| ARLINGTON, Virginia
ARLINGTON, Virginia The United States is launching its first test of a new plan for responding to an enemy cyber-blitz, including any attack aimed at vital services such as power, water and banks.
Thousands of cyber-security personnel from across the government and industry are to take part in the Department of Homeland Security's Cyber Storm III, a three- to four-day drill starting Tuesday.
The goals are to boost preparedness; examine incident response and enhance information-sharing among federal, state, international and private-sector partners.
"At its core, the exercise is about resiliency -- testing the nation's ability to cope with the loss or damage to basic aspects of modern life," said a release made available at DHS's National Cybersecurity and Communications Integration Center in Arlington.
The simulation tests the newly developed National Cyber Incident Response Plan, a coordinated framework ordered by President Barack Obama.
The plan is designed to be flexible and adaptable enough to mesh responders' efforts across jurisdictional lines. Refinements may be made after the exercise, DHS officials said.
The test involves 11 states, 12 foreign countries 60 private companies.
Six cabinet-level departments are taking part beside Homeland Security: Defense, Commerce, Energy, Justice, Treasury and Transportation, as well as representatives from the intelligence and law-enforcement worlds.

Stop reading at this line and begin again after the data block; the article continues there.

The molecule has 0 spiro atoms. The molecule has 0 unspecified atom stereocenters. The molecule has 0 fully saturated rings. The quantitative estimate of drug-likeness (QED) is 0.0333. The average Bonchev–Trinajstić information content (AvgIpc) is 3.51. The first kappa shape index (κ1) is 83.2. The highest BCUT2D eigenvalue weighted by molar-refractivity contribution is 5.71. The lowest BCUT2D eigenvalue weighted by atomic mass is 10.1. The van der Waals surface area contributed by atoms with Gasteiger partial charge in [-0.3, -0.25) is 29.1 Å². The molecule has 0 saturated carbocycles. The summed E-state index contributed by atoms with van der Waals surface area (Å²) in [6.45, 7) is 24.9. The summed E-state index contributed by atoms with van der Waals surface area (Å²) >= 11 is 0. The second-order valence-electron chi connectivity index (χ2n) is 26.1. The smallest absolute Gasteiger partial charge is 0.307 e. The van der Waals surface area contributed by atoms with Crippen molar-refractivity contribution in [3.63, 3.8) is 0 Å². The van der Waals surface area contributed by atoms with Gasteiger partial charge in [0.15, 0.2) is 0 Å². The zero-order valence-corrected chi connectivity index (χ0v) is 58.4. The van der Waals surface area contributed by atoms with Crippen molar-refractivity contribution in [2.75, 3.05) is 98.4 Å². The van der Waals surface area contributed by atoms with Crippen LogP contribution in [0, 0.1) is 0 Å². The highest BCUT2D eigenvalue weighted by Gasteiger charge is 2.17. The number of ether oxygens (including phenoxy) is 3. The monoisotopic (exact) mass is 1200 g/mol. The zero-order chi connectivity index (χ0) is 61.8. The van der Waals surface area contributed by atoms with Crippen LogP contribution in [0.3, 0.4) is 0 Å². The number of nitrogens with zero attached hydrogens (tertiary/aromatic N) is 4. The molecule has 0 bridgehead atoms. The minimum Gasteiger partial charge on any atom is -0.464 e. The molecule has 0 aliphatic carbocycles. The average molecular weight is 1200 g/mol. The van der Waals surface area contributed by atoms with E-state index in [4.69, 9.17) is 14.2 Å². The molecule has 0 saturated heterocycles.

Cyber Storm III takes place amid mounting signs that bits and bytes of malicious computer code could soon be as central to 21st-century conflict as bullets and bombs.
"There is a real probability that in the future, this country will get hit with a destructive attack and we need to be ready for it," U.S. Army General Keith Alexander, the head of a new military cyber-warfare unit, told reporters last week, referring to computer-launched operations.
Cyber Storm III involves simulated harm only, not real impact on any network, said Brett Lambo, the exercise director.
In the drill, mock foes hijack Web security infrastructure used by businesses, government and consumers to verify and authenticate online transactions.
In so doing, they upend Internet reliability and relationships before launching major attacks against the government, certain critical infrastructure, public sector enterprises and international counterparts.
Officials did not spell out the scenario's details to preserve the surprise of exercise play.
Among the industry sectors currently represented at the 24-hour watch and warning hub are information technology, communications, energy and banking and finance, said Sean McGurk, the DHS official who directs the hub inaugurated last October.
Other participants take part from the locations where they would normally respond to a cyber-attack. The foreign "players" are from Australia, Britain, Canada, France, Germany, Hungary, Japan, Italy, the Netherlands, New Zealand, Sweden and Switzerland.
(Editing by Bill Trott)